"I don't remember it being so bad," Newcombe went on, in his slow, heavy voice. "I never had it the way Jackie did, I know that. What I remember about that game is the way I was thinking. I had always had the idea that the majors weren't much different from Triple-A ball. After I struck out Diering I was sure of it. Then I gave up four straight hits. Schoendienst, Musial, Kazak, Slaughter. That taught me in a hurry that the majors were different. But I wasn't heartbroken. I had good stuff.

"When I pitched against Cincinnati a couple of days later and shut them out, I felt pretty good. I knew then that I could win in the majors. But the real good feeling was later on. I don't know exactly when it was, but it was when I realized that I wasn't going to have to go back down to the minors and come up again, like so many fellows have to do. Unless my arm went bad or I broke a leg, I wasn't going to be sent down. That was a big thing to know that. I guess that was really the biggest thing that ever happened to me in baseball."

Baseball, for Newcombe, goes back to his boyhood in New Jersey. He had three brothers, one older than himself and two younger. "We lived pretty good when I was a kid," he said. "My father had a good job. He was chauffeur for the same family for 28 years. He made $40, $45 a week. That was pretty good money in those days. And he made that right through the depression. We lived in Madison, New Jersey, where I was born. It's not a country town, but there were fields around it then. It wasn't like a suburb, you know, where one town sits right up against another.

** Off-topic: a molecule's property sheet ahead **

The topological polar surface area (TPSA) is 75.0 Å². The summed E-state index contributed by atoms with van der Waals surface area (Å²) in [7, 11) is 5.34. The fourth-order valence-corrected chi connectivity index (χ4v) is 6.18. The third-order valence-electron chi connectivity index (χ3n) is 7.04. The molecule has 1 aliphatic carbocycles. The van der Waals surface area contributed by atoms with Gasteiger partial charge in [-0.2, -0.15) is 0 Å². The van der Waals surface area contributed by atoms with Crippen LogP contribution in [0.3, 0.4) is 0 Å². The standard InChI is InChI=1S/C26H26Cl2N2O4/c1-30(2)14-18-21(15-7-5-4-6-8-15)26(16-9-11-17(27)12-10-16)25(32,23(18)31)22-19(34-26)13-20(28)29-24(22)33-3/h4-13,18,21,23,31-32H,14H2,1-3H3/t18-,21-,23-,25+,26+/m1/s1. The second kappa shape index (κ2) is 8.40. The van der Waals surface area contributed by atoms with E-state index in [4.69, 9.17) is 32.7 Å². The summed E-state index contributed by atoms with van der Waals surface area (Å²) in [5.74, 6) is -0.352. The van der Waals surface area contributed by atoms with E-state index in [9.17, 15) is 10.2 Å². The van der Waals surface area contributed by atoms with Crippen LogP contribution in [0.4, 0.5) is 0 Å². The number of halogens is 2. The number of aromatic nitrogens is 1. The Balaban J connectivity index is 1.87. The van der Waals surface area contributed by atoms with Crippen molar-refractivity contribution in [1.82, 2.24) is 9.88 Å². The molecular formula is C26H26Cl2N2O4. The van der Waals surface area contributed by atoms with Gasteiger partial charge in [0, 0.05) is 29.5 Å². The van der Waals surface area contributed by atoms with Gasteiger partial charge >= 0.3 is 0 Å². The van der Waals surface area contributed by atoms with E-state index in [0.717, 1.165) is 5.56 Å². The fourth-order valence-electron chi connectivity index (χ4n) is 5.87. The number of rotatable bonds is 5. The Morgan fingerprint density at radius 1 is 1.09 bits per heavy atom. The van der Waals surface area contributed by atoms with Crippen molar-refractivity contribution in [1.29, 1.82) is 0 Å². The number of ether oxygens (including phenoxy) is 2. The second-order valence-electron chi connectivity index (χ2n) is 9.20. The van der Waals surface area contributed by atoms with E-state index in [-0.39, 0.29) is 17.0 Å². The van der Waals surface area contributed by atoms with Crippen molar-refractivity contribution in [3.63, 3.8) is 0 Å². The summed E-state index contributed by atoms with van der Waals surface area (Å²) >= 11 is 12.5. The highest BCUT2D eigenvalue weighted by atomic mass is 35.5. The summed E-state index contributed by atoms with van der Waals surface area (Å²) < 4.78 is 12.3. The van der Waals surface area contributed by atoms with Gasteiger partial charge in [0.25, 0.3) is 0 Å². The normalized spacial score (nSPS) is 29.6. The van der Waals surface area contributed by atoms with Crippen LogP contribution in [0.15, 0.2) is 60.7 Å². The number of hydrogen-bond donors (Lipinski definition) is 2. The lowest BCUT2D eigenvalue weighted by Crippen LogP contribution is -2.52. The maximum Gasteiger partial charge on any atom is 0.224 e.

"I was very skinny when I was a kid. I had pneumonia. My father took me to the doctor once to see what they could do; but the doctor said just give him lots of good food. I didn't get big, the way I am now, until I was around 17.

"Even though I was skinny I could always throw pretty good when I was a kid. When I was about 9 I used to play on my brother's team. My brother Roland Jr. He was about 14 or 15. I used to pitch batting practice, but I used to do some pitching, too.

"At Lafayette Junior High in Elizabeth, where we moved to, I played on the school team, but I didn't do much pitching. I could pitch pretty good; but there was another kid who was the star and he pitched. I guess he was better than I was. Then.


"In senior high, Jefferson in Elizabeth, they didn't have a baseball team. I wasn't there too long anyway. I flunked a subject—biology. I never was any good in that. They wanted me to take it over and I didn't want to. I wanted to quit school.